E. Noble – ’02

April – October, 2002

The drought has been intense this summer, despite a rainy spring. The potato harvest has been small, most of the winter squash plants died early, and there has been an ever-increasing feeling of underlying stress and worry among those of us who live here on the farm. The stream that runs across the driveway has gone completely dry. Ron told me that this has never happened before in the thirteen years that he and Polly have been on the farm. We have been concerned about where to move the cows next, with the draught having slowed grass growth almost to a standstill. There has been discussion over the need to buy a new pump to take water from the big pond, since the two irrigation ponds have been dangerously low at a time when irrigation has been so crucial to the crops’ survival. Ron’s lawn was mostly dead, my watermelons were very stunted, and the one acre swimming pond appears to be down almost two feet.

This being the situation, when the sky opened up a couple weeks ago and dropped an inch and a quarter of rain on us in an hour and a half, it was a very emotional experience. Ben and I were picking tomatoes in the drizzle that preceded the storm when the rain accelerated. There came a moment when we knew that it was about to come pouring down, so we rushed to finish picking our last row, and did so just as the rain began coming down in sheets. We ran to the truck with our boxes of tomatoes and got in to take them back to the barn. But as we turned around I told Ben to let me out. The rain was almost unbelievable after the summer of relentless dry heat. So I walked slowly back to the barn, delighting in every drop, feeling my heart fill with gratitude. Polly said that she almost cried when it started coming down so hard. That was one of the defining experiences of my summer. I felt, and continue to feel, a strong sense of connection to this place.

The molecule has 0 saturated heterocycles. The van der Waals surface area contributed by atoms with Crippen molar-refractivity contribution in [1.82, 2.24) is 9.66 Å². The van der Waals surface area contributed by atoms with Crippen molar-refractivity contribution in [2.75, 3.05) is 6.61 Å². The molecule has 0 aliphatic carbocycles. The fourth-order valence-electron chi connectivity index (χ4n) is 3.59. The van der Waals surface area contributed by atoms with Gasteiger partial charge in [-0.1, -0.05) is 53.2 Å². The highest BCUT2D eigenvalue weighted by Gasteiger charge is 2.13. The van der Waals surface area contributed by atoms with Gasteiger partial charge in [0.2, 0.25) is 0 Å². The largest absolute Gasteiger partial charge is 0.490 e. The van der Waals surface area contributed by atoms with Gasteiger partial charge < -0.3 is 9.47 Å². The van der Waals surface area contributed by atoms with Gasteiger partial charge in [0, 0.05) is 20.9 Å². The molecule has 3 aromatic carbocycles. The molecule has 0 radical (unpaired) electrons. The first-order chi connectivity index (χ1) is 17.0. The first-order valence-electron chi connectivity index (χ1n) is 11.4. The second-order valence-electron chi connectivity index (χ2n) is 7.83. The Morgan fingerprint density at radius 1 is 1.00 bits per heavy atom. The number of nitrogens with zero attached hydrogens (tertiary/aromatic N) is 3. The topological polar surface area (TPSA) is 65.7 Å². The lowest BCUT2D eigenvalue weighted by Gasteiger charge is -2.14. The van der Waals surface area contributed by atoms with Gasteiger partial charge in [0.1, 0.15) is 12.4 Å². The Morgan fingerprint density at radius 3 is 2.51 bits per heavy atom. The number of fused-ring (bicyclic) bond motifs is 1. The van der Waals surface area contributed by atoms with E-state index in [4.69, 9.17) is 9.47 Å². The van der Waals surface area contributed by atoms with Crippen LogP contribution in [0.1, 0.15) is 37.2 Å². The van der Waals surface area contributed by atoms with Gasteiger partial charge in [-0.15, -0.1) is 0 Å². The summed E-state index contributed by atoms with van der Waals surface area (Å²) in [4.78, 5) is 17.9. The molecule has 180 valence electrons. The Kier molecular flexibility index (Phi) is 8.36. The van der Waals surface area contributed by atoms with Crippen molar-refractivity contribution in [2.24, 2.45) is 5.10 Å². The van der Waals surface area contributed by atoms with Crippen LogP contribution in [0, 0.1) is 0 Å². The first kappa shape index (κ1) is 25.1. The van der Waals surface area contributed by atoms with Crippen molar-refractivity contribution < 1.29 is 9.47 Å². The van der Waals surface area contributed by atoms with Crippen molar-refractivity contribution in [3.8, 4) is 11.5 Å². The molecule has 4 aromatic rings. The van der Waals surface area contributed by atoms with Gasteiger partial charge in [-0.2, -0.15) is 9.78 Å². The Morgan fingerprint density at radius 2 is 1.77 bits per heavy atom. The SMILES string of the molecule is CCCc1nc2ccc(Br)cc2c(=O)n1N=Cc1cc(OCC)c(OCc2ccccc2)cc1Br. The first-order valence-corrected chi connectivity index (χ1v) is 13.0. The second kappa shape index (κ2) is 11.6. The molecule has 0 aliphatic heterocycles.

Today is September 2, and it is the first sunny day for a week. About eight days ago we had rain again, for the second time in August. The draught is by no means over, but our little bit of rain looks like it may have been enough to prevent us from having to buy a new pump. The water is flowing across the driveway again (for now), the upper irrigation pond is almost full, and the general stress level on the farm seems much lower. The outlook for the rest of the season is good, because this last rain was followed by a solid week of constant overcast. Much of the time, a slow mist was falling or the farm was shrouded in dense fog. The weather cooled down a lot and seemed to me to be the first hint of the coming autumn. This week has been a period of general recuperation and rest for the land, which has seemed to have been under so much stress this summer. This sleepy, mushroom-sprouting weather has affected me as well. These last couple of days I have gone into a thoughtful, retrospective mood, thinking a lot about my stay here at Seven Springs Farm.